Q: What do Seward Community Co-op in Minneapolis, Minnesota, Nature’s Bakery in Madison, Wisconsin, Tierra Nueva Coffee Co-operative in Boaco, Nicaragua, Cabot Creamery in Vermont, and Equal Exchange, a worker-owned Fair Trade co-operative in West Bridgewater, MA all have in common?
If you answered that each of these co-operatives is engaged in the business of providing healthy, high quality, organic food to consumers, you would certainly be on the right track. If you responded that each of these co-operative businesses is also committed to its own membership through education, democratic governance, and profit-sharing, you’d be even warmer. But, if you were to take one step even further, and noticed that all of these businesses, and many thousands more across the country, are now formally linked together in a new Co-operative Trade Movement, called Principle Six, your answer would be spot on.
Principle Six: Co-operative Trade Movement. What on earth is that?
Principle Six is the sixth international principle of co-operatives: co-operation amongst co-operatives. Simply put, it says that co-ops should support each other. They should trade with each other. They should lead with their values. We believe in this principle: so strongly in fact that we’ve decided to start living this principle to the fullest extent possible. Equal Exchange already buys all of our products from small farmer co-operatives. And food co-operatives already sell our products, and many more from their own local networks of ethical producers. But why not take this principle further, as far out there as we possibly can?
Imagine the power behind an entire network of co-ops explicitly leading with their values and unequivocally encouraging their members to do the same: supporting small farmers and producers, local farmers and producers, and co-operative and non-profit businesses!
That’s interesting… Tell us more!
During the month of October, Equal Exchange and six visionary, consumer co-operatives across the country (Bloomingfoods Co-op (Bloomington, Indiana), Brattleboro Food Co-op (Brattleboro, Vermont), The Merc (Lawrence, Kansas), Davis Food Co-op (Davis, California), Equal Exchange (West Bridgewater, Massachusetts), Seward Community Co-op (Minneapolis, Minnesota), and Willy Street Grocery Co-op (Madison, Wisconsin), are launching an exciting, new pilot initiative to rebuild the food system and our local economies in stronger alignment with our co-operative values. We’ve done it before: the organic and natural foods movements were brought to you through the labors of the food co-op movement. Fair Trade was built through the dedication and commitment of farmer co-ops in the Global South and food co-operative members in the North. More recently, food co-ops have championed the Buy Local movement, once again putting concerns for the environment and local economies at the forefront. In fact, throughout the past 40-odd years, care for high quality food, the environment, local community control and democratic participation has run deep in the co-op movement. Yet, for all our hard work and well-placed values, we haven’t had the impact on the food system and the economy that we believe is necessary to provide sustainable livelihoods for small farmers, protect our environment, sustain healthy, vibrant communities, and put consumers in the drivers’ seat where they belong.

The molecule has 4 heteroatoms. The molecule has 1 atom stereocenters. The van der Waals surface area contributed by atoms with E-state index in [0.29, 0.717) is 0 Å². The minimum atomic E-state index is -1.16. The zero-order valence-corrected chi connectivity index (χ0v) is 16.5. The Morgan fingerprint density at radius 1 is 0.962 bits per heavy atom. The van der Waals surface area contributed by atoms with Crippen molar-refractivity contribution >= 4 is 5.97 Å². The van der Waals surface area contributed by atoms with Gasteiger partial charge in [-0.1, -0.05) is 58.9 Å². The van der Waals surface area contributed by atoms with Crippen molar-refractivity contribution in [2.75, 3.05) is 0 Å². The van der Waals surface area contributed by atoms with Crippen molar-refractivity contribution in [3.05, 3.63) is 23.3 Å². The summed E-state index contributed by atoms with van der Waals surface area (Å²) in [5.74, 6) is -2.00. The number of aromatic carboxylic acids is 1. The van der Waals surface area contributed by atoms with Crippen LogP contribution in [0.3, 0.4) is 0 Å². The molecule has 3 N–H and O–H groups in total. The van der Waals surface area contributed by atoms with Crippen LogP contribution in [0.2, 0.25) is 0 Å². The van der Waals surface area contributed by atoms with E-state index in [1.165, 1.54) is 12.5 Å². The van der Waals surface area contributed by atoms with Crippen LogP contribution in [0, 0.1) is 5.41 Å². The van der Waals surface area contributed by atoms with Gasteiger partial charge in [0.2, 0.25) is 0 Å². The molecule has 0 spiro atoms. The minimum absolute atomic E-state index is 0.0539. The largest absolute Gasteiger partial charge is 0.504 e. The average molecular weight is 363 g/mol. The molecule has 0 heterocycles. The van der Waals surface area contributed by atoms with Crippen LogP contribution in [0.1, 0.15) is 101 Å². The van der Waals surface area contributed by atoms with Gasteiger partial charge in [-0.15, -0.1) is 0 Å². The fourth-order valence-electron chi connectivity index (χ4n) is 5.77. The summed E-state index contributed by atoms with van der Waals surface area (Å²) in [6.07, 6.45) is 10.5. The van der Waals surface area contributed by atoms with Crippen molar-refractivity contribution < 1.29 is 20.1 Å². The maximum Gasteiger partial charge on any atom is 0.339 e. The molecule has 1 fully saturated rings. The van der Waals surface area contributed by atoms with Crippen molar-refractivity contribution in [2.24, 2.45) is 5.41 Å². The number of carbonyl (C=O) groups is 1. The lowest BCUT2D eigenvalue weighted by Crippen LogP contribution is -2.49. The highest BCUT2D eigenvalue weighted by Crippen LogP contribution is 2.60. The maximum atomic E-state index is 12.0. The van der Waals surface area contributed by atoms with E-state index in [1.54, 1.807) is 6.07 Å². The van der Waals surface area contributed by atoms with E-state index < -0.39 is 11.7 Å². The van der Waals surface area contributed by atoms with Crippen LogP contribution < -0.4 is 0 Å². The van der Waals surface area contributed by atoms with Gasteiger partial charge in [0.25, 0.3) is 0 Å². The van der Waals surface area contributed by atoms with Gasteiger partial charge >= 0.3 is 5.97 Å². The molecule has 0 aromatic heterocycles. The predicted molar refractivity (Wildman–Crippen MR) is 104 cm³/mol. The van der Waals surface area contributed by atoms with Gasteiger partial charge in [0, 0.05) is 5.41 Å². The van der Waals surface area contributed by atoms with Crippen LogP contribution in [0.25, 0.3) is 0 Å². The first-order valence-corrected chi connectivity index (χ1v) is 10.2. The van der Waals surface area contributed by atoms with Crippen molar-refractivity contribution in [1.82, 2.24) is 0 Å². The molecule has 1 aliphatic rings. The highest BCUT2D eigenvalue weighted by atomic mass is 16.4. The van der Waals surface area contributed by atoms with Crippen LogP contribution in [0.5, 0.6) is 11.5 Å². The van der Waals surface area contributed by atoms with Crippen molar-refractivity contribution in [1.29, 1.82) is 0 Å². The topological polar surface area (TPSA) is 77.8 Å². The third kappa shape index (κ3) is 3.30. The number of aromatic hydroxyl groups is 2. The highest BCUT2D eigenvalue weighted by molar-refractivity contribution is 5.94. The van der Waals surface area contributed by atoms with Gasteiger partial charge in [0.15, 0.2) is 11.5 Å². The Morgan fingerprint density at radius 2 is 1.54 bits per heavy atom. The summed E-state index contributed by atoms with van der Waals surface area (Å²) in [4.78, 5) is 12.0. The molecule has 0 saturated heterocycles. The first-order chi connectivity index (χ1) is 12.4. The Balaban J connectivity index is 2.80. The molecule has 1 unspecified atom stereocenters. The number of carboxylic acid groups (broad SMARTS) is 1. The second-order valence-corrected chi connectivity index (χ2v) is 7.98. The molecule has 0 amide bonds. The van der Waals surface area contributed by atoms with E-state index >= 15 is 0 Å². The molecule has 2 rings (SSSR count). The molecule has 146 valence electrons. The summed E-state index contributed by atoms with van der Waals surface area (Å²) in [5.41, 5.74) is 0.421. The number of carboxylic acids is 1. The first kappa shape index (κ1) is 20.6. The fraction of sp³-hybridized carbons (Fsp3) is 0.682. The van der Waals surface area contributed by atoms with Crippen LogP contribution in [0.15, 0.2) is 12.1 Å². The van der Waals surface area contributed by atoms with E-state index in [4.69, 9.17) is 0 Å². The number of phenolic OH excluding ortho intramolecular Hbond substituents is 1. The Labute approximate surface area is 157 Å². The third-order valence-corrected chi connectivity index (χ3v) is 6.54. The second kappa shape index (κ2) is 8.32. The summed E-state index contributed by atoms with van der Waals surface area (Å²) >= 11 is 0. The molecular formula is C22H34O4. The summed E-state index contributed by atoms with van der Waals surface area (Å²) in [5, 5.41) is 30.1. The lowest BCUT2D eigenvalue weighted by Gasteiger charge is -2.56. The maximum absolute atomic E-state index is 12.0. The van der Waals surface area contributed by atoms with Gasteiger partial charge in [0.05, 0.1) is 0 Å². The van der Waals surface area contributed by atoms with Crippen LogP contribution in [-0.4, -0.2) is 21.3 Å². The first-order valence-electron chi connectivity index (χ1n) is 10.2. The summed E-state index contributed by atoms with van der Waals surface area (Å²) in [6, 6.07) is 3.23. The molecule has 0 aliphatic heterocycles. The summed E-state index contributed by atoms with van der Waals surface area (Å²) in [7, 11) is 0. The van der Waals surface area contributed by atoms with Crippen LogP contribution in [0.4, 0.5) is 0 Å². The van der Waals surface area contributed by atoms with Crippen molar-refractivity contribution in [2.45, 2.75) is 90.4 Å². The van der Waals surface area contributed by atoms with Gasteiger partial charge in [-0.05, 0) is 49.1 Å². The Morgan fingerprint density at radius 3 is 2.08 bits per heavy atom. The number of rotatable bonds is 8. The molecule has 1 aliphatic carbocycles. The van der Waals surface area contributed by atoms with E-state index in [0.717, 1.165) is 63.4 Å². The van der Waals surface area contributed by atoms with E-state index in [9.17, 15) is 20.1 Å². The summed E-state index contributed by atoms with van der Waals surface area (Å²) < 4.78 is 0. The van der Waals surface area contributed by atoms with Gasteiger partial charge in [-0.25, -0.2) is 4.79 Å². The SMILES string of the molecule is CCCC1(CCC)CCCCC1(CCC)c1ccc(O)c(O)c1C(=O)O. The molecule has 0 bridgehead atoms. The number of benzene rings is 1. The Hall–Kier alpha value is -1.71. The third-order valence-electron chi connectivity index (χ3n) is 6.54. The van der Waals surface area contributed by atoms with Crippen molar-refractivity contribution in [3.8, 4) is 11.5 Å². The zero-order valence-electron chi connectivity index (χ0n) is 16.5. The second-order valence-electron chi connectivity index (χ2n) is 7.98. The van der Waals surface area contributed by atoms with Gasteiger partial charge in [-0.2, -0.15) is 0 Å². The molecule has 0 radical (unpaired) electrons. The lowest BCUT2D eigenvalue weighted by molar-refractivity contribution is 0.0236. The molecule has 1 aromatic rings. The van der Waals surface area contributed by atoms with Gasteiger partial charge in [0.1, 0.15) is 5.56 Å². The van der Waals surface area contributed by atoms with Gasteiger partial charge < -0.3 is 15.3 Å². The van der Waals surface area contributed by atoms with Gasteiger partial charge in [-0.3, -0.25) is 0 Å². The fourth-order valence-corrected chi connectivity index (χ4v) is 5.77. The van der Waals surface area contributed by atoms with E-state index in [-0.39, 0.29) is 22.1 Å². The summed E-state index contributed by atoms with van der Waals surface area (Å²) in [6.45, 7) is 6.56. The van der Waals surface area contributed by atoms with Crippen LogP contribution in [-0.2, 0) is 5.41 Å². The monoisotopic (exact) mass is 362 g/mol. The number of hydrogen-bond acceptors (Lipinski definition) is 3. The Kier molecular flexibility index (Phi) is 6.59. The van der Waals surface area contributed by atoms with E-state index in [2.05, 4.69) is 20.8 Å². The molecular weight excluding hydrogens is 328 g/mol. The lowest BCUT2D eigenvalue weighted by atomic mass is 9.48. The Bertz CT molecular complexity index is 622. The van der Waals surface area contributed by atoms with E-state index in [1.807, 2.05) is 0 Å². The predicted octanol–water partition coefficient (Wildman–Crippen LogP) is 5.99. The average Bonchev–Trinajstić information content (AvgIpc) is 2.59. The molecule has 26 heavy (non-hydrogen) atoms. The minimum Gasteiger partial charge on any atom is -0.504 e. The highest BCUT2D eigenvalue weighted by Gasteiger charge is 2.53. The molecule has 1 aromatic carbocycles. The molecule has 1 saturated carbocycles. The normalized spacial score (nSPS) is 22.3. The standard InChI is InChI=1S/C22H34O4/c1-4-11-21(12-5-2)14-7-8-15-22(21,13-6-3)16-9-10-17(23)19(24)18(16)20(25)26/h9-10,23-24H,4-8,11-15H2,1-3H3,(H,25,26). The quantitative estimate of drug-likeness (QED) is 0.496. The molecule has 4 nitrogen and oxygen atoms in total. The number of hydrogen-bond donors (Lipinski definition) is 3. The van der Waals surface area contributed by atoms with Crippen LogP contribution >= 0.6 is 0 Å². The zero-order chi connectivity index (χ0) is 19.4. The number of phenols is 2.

Okay, but how are we going to do this?
Seward Co-op General Manager Sean Doyle with Equal Exchange's Scott Patterson at Seward Co-op's P6 launch (photo courtesy of Seward Co-op)
Today, October 1st, marks the beginning of National Co-op Month. We will begin highlighting and promoting those products which we believe meet our highest values. We’ll also be educating and engaging consumers to think about these products, the companies that make them, and the kind of food system we want and deserve. Through community events, in-store activities, and on our website, www.p6.coop, we’ll inform, promote, debate, challenge ourselves and each other, all the while learning, sharing, having fun (and of course eating and drinking well). Ultimately, we hope to strengthen existing, and build new, co-operative relationships between producers, manufacturers, distributors, retailers, and consumers thereby creating a web of new economic structures and patterns, that add value at every step in the supply chain.
Several months ago, David Korten, author of Agenda for a New Economy, spoke at the Association of Cooperative Educators conference in Cleveland, Ohio. He was criticizing the bankruptcy of our old economic models that have propelled us into the current economic recession. He concluded his talk saying, “it is the relationship between organizations that will create the new economy. Individual co-ops offer society a new model with values and principles but,” he continued, “the real power is when they begin to interlink. When co-ops come together, to support their mutual goals, that’s when we can begin talking about ‘rebuilding the food system’.”
His words actually gave me goose bumps. This is exactly what we’re trying to do and the time couldn’t be any more right. The recent economic, banking, housing, and food crises – to name just a few – point repeatedly to the need for an alternative economic system. What better time than now to rebuild our local economies and food networks and what better way than through a co-operative trade movement?
But don’t take it from us: this vision isn’t ours, alone. Tell us what you think. Go to www.p6.coop and share your opinions. It’s your movement after all.
Read Full Post »